More On Legal & Compliancefrom The Advisor's Professional Library
- RIAs and Customer Identification Just as RIAs owe a duty to diligently protect their clients privacy and guard against theft, firms also play a vital role in customer identification. Although RIAs are not subject to an anti-money laundering rule, securities regulators expect advisors to address these issues in their policies and procedures.
- Anti-Fraud Provisions of the Investment Advisers Act RIAs and IARs should view themselves as fiduciaries at all times, whether they meet the legal definition or not. Deviating from the fiduciary standard of full disclosure while courting clients may cause the advisor significant problems.
On Monday, February 8, Judge Jed Rakoff holds a hearing on the disputed SEC-Bank of America-Merrill Lynch merger lawsuit. Also that day, Hartford Financial and Lincoln National report earnings. Both life insurers are TARP recipients that haven't repaid the government yet.
On Tuesday, February 9, President Obama meets Congressional leaders at the White House to discuss the economy; he plans a similar, broadcast-live gathering on healthcare on February 25. Also that day, NYSE Euronext reports earnings.
The Congressional Budget Office, by the way, figures the deficit will rise to $1.4 trillion this year if nothing changes.
On February 10th, Fed Chairman Ben Bernanke, recently given a second term as Fed Chairman, testifies before Barney Frank's House Financial Services Committee on liquidity and the economy; on Thursday, February 11, the same committee will hold hearings on small business and commercial real estate lending. Also on February 11, January retail sales are released, along with December business inventories. If you're already getting sports spectacle withdrawal after the Super Bowl (read here about the so-called Super Bowl effect), the opening ceremonies for the Vancouver Winter Olympics are on Friday, February 12.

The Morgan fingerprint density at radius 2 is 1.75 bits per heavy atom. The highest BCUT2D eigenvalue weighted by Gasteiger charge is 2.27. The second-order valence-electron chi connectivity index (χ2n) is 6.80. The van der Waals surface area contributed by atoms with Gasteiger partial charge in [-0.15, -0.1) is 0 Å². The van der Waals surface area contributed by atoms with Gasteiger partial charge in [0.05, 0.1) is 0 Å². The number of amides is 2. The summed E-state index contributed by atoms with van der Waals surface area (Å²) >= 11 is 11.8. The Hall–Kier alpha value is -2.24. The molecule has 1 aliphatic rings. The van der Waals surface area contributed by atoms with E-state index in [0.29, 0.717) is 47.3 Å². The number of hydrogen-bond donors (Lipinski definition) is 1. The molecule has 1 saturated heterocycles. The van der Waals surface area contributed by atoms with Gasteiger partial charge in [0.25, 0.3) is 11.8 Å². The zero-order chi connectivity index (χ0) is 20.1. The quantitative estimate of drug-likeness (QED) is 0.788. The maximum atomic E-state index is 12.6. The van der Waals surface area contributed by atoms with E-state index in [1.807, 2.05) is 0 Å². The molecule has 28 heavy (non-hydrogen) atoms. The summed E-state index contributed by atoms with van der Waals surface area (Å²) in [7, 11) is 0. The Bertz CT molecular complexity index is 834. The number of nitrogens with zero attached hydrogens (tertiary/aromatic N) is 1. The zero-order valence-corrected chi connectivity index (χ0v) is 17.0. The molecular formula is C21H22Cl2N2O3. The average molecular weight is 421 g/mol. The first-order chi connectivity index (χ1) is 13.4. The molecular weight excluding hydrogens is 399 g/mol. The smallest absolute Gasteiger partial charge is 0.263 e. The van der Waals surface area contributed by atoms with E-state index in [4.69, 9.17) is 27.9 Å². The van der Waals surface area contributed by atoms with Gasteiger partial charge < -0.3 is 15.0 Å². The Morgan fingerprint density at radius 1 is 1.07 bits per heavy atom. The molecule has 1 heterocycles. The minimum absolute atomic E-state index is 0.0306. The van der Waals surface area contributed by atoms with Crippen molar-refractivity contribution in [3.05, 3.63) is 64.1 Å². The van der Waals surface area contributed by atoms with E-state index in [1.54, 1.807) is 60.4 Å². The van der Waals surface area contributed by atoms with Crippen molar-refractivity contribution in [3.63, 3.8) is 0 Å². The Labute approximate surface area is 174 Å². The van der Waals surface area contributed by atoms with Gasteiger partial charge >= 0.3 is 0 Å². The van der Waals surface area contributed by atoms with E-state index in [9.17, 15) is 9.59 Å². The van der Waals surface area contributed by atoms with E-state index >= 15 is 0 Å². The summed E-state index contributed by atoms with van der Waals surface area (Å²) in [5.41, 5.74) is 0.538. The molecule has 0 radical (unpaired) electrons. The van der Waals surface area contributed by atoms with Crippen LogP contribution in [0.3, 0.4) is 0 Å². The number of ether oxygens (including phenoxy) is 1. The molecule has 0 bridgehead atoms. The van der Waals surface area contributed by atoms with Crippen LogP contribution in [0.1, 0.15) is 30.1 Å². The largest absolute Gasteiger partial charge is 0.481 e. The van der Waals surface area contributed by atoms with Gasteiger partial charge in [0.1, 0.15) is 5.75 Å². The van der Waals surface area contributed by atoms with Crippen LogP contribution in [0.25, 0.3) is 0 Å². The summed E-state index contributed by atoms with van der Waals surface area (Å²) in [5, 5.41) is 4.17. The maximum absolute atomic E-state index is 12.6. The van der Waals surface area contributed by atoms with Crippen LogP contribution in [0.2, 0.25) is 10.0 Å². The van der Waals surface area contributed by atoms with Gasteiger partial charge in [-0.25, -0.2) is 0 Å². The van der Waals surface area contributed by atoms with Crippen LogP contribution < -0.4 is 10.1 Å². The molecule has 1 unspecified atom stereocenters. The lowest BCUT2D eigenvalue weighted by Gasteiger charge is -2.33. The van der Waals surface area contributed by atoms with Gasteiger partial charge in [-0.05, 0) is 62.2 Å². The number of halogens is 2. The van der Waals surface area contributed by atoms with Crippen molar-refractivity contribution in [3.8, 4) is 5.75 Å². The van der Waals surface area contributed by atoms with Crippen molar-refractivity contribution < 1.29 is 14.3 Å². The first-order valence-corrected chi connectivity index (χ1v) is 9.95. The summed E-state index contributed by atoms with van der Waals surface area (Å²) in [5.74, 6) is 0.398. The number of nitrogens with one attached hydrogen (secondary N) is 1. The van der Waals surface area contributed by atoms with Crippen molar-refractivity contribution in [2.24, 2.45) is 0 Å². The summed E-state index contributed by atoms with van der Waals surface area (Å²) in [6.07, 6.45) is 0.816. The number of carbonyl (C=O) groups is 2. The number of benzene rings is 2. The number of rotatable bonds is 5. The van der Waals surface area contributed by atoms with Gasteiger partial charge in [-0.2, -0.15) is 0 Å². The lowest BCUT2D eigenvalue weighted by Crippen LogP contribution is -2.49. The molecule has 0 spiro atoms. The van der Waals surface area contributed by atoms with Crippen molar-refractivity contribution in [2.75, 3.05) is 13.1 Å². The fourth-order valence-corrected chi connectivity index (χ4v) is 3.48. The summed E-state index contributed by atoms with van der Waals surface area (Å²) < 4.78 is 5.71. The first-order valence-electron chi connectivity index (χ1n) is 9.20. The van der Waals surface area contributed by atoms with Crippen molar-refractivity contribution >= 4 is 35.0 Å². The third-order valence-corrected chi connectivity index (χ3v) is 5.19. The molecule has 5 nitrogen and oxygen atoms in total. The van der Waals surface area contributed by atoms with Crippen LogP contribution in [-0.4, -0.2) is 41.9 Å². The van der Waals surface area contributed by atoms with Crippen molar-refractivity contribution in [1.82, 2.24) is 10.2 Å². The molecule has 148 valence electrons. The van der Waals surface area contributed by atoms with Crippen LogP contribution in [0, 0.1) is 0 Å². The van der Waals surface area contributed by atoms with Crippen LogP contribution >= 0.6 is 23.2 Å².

Moody's warning last week that the United States's AAA credit rating may be in jeopardy prompted many reactions. Among the notable ones was R. Glenn Hubbard's piece in The Wall Street Journal (page A-21) on February 8, and David Sanger in The New York Times on February 5.
On the international front, G-7 leaders meeting in Canada said Greece's crushing debt burden would not pose a serious threat to the global economy. Closer to home, when asked about the U.S. losing its top credit rating, Treasury Secretary Timothy Geithner said on the ABC News show This Week "That will never happen to this country." In that same interview, Geithner said that "We have much lower risk of double-dip recession now than at any time in the past 12 months." While admitting that "we have more work to do on creating jobs and encouraging business investment--we can afford that; our first priority is to see that the growth we're seeing is translated into jobs."